TWN Info Service on Health Issues (Jan08/03)

30 January 2008

The Executive Board of the WHO in its 122nd session discussed the WHO publications policy. Screening of WHO publications became a controversial issue two years ago when a United States government health official wrote to the WHO's then acting Director-General asking him to withdraw a report on intellectual property and access to medicines that the WHO co-published with the South Centre.

Please find below news story on the WHO’s report on the publications policy and on partnerships presented to the EB. The news story was first published in the SUNS and is reproduced here with permission.

Best Wishes
Sangeeta Shashikant
Third World Network

WHO publications will come under committee review
Published in SUNS #6402 dated 29 January 2008

Geneva, 27 Jan (Riaz K. Tayob) -- Documents prepared for publication by the World Health Organisation are to be subject to review and clearance by a Guidelines Review Committee, while certain sensitive publications on controversial issues will have to be cleared by the Director-General of the WHO herself.

These are parts of measures in a paper on WHO publications policy that was presented to the WHO's executive board meeting held last week.

Screening of WHO publications became a controversial issue two years ago when a United States government health official wrote to the WHO's then acting Director-General asking him to withdraw a report on intellectual property and access to medicines that the WHO co-published with the South Centre.

The US health official also complained to the previous WHO Director-General Lee Jong-wook about the Secretariat's lack of review of the various reports and studies the WHO publishes, and said he expected a "full review" of the WHO's publication policy at the Executive Board meeting in January 2007.

It is common knowledge that the US in recent years has been upset by WHO reports that take a public health perspective of IPRs and their effects on access to medicine. In 2006, it took exception to a report on the use of flexibilities (such as compulsory licenses) allowed by the WTO's TRIPS agreement.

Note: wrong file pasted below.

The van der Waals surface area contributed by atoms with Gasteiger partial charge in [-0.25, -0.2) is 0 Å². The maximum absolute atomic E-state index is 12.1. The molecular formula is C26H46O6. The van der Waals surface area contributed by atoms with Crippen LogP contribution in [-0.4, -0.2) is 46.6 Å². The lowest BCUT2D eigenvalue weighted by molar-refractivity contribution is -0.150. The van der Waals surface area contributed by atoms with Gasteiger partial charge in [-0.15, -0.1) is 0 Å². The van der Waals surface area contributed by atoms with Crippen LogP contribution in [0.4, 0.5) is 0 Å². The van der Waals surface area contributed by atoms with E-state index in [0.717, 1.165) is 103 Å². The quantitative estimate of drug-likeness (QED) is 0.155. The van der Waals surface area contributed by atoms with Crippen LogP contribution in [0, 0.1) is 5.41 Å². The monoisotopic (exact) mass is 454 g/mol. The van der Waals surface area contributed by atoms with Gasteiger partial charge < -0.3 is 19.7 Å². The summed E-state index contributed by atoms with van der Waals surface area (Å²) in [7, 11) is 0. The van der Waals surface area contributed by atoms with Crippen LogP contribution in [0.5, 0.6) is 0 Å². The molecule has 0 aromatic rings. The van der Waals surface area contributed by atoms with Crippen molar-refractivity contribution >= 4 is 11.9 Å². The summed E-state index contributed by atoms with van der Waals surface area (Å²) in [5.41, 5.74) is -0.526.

According to Geneva diplomatic sources, several reports prepared by WHO staff or consultants on IPRs and access to medicines have been held back from publication in the past two years, following the US complaint.

At the executive board meeting last week, several developing-country delegations raised concerns that the proposed publication policy was too "centralised" and put too much work in the hands of senior officials such as the Director-General and the Assistant Directors-General.

Brazil said it is very concerned that political pressure may be exercised to block publications on relevant matters, for instance on health and IPRs. It called for the WHO's papers to be released.

The WHO Director-General Dr. Margaret Chan said it was putting the WHO's publications policy to the Board to get member states' guidance and advice. She also introduced a paper on the WHO's partnerships.

The Board took note of both reports. The reports are to be revised and transmitted to the 26-29 May 2008 World Health Assembly (WHA), noting the concerns raised by Board members.

The report on WHO Publications (EB120/20) presents a publications policy with a comprehensive coverage as publication refers to "information products" issued by WHO "to the public in whatever format or through whatever channel" (footnote 2). It also covers the "life-cycle" of publications including from "planning" to "archiving."

Not only does it apply to WHO publications, it includes "any article book chapter or invited commentary relating to WHO's work," by WHO staff for external publication (paragraph 9). A Guidelines Review Committee will clear guidelines, best practice and normative documents.

While Assistant Directors General or Regional Directors will clear final texts, the DG, as Editor-in-Chief, will in addition clear publications on particular national health systems, that have policy implications for WHO or "controversial health-related issues" (paragraph 13).